Three Types of Investors in Startups

Over the years through both my work with startups with Comunicano, as well as in my prior life in pro sports, I’ve seen all types of investors come and go. The good ones make things happen, while the bad ones get in the way. After thinking about it recently, I decided to lay out how I see investors today, especially when it comes to early stage startups who are looking for that first check and often get offered the wrong kind of money.

Smart, Dumb and Arrogant-Pick Your Investors Wisely

There are three types of investors who put money into early-stage companies which are looking for initial funding. One is good, and two are not so good for you. While few founders want to turn down money when it’s offered, taking money from the wrong type of investors is a recipe for long-term pain and disaster.

The three types of investors, smart, dumb, and arrogant, are about as different as the day is long. While all can come across as sincere, and appear to have your best interests at heart, picking the wrong ones, will leave you in a heap of hurt. 

Smart Money Investors

Smart money investors are smart for a reason. They know the market and how to use their resources best to make smart investments in early-stage companies. They understand the risks associated with such investments but also grasp the potential rewards that come with taking on those risks. Smart money investors also tend to have longer-term strategies and take more time to analyze each investment opportunity before making an investment decision.

 

Smart money investors are also experienced and knowledgeable investors, often professionals such as venture capitalists or angel investors. These investors are called “smart money” because they are thought to have a good understanding of the market and can make informed decisions about where to allocate their funds.

 

Dumb Money Investors

Dumb money, on the other hand, refers to investments made by individuals or organizations that don’t have the same level of knowledge or expertise as smart money investors. These investors may make decisions based on incomplete or inaccurate information and may not fully comprehend the risks involved in a particular investment. Often, these investors make decisions based on emotional appeal, gut-level reactions, or simply want to be in the deal without understanding the entire picture.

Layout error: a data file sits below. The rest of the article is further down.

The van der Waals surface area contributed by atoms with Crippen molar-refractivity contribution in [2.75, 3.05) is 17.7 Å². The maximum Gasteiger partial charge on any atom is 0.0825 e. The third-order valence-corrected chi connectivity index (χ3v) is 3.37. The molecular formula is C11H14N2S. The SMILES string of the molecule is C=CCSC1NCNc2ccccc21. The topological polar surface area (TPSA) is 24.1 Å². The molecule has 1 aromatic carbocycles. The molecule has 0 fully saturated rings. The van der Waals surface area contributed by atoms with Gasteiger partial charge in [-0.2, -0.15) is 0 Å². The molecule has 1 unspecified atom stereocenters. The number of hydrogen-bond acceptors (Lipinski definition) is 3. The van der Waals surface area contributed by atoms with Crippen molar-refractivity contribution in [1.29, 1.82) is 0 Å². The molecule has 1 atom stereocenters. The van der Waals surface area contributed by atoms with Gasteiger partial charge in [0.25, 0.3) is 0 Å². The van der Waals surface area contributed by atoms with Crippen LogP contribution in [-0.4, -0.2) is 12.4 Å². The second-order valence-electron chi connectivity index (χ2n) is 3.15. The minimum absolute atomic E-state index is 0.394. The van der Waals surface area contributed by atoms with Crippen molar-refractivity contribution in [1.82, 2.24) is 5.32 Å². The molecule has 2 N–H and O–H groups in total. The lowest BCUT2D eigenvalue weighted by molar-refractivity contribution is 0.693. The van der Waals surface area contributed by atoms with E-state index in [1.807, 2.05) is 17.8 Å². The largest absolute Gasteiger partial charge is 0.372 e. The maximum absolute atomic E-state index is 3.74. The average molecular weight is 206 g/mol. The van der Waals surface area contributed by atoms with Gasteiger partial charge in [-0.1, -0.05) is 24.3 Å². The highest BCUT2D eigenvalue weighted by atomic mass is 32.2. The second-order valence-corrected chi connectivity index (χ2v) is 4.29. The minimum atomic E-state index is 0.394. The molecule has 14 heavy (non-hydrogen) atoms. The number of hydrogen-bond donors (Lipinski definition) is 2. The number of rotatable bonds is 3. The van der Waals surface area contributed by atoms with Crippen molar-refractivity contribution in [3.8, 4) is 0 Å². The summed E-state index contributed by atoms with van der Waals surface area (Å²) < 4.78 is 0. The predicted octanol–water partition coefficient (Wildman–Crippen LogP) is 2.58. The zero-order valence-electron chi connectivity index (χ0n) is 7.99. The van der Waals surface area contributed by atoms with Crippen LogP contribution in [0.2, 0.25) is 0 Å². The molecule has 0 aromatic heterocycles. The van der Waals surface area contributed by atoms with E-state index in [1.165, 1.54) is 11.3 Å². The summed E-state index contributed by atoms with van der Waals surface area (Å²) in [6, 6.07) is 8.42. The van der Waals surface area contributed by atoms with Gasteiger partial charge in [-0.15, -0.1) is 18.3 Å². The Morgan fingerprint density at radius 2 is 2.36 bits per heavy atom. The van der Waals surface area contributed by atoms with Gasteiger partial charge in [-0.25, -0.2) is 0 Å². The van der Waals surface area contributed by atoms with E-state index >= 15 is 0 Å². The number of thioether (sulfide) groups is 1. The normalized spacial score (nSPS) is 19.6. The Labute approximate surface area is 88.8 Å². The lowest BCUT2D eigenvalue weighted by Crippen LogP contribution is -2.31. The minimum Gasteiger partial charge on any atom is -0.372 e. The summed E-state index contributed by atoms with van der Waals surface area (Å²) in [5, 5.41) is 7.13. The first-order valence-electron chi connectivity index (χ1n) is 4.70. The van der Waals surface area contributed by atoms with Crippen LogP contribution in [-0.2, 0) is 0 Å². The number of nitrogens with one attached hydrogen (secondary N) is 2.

Dumb money investors are usually also often less experienced. They are generally only sometimes aware of a particular opportunity’s details. This leads them to make hasty decisions when investing in early-stage companies. As a result, they can easily become victims of misinformed investments, leading to poor outcomes.

 

Arrogant Money Investors

The last type of investor is the arrogant money investor. This type of investor believes they know best and won’t hesitate to make bold decisions, regardless of the risk involved. They often fail to understand the complexities associated with investing in early-stage companies and may be too confident in their ability to discern good investments from bad ones. As a result, they often take significant risks without adequately evaluating them first, leading to suboptimal outcomes or even catastrophic losses. They’re also often the type of investors needing the most attention, and often are the most pushy, often the type that tries to force founders into doing things their way.

 

Which One Wins?

Overall, smart money investors are the ones who come out ahead when it comes to investing in early-stage companies. Smart money investors are knowledgeable, informed and consider all of the risks before diving into any investment. They take their time to research the company, investigate potential partners, and analyze the current market before making any decisions. On the other hand, dumb money investors often find themselves in a challenging situation due to their lack of knowledge and experience. At the same time, arrogant money investors often take on risk without adequately assessing it beforehand, and often push or bully ‌founders to go in the wrong direction and, in turn, cause the business to make faulty decisions.

 

That’s why smart money is an essential resource when taking investment money in early-stage companies, because these investors have the education, experience, and understanding necessary to make smart investments that yield positive long-term results. Dumb money, or arrogant money, should be avoided at all costs, as they can lead to disastrous outcomes if not managed correctly.  

Having the right type of investor is critical for successful ventures in any business opportunity, but smart money is significant when it comes to early-stage companies. That’s why it’s wise to take the time to do your due diligence and research any potential investors before taking the money.  This way, you can make smart decisions that’ll pay off in the long run.

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